On June 26, 2019, I’ll be giving a talk titled “Desktop Horror: Screening Fear/Fearing Screens” at the Culture/Literature Research Colloquium at the JFK Institute for North American Studies, Freie Universität Berlin. Thanks to Frank Kelleter, Alexander Starre, and everyone else involved for inviting me and making this happen!
This week, thanks to a kind invitation from Julia Leyda, I have been in Trondheim, Norway, where I’ve led two workshops on videographic scholarship and pedagogy with Kathleen Loock and, today, gave a talk on “Screen Time.” Tomorrow, March 29, 2019, I will head down south, where I will be speaking on “The Horror of Discorrelation” at University of Agder in Kristiansand, Norway. Thanks to Ahmet Gürata for inviting me!
On December 18, 2018, I gave a talk titled “Desktop Horror” at the Merz-Akademie in Stuttgart. The talk was live-streamed, and a video is now available on the Merz-Akademie website. Thanks again to Kevin B. Lee for the kind invitation, and to his students Jasmin Rahman and Nik König for the entertaining intro video, which you’ll see at the beginning of the video. (Note that there are some sound problems — fittingly, audio glitches and feedback — at the beginning of my talk, but they clear up after about three minutes.)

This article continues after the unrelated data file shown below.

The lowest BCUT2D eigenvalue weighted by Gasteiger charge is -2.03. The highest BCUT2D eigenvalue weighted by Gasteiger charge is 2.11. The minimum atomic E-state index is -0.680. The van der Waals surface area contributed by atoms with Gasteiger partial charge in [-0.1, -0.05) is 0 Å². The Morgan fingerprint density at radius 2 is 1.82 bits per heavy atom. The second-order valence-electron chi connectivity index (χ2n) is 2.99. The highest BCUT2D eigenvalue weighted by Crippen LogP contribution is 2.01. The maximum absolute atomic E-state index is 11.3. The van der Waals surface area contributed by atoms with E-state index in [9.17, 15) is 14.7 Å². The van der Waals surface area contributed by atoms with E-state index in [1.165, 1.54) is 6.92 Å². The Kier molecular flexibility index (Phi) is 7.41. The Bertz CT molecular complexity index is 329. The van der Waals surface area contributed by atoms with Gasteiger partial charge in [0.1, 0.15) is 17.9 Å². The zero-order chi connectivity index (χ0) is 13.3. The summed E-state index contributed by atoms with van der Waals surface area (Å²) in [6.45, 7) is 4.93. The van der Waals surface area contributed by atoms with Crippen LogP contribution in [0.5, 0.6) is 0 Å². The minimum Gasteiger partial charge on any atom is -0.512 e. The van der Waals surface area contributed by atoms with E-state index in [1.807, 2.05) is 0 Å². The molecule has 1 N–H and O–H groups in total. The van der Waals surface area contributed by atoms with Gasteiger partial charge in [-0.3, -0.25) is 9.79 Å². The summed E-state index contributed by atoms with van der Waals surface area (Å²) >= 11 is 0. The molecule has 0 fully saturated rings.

On December 18, 2018, I will be giving a public lecture titled “Desktop Horror” at the Merz Akademie in Stuttgart, as part of the Welcome to the Real World lecture series organized by Kevin B. Lee. I’m very excited to share this work, and hope to see friends in Germany!
The shift from a cinematic to a post-cinematic media regime has occasioned a great deal of anxiety for theorists and spectators alike, and the horror genre has been adept at channeling this unease for its own purposes, as is evidenced in movies that revolve around the proliferation of digital devices and networks as new media for ghosts, demons, and other forms of evil. In this presentation, I focus on “desktop horror” in particular and argue that the fears elicited in post-cinematic horror are deeply rooted in the upheaval that viewers experience in the face of a thoroughly computational lifeworld.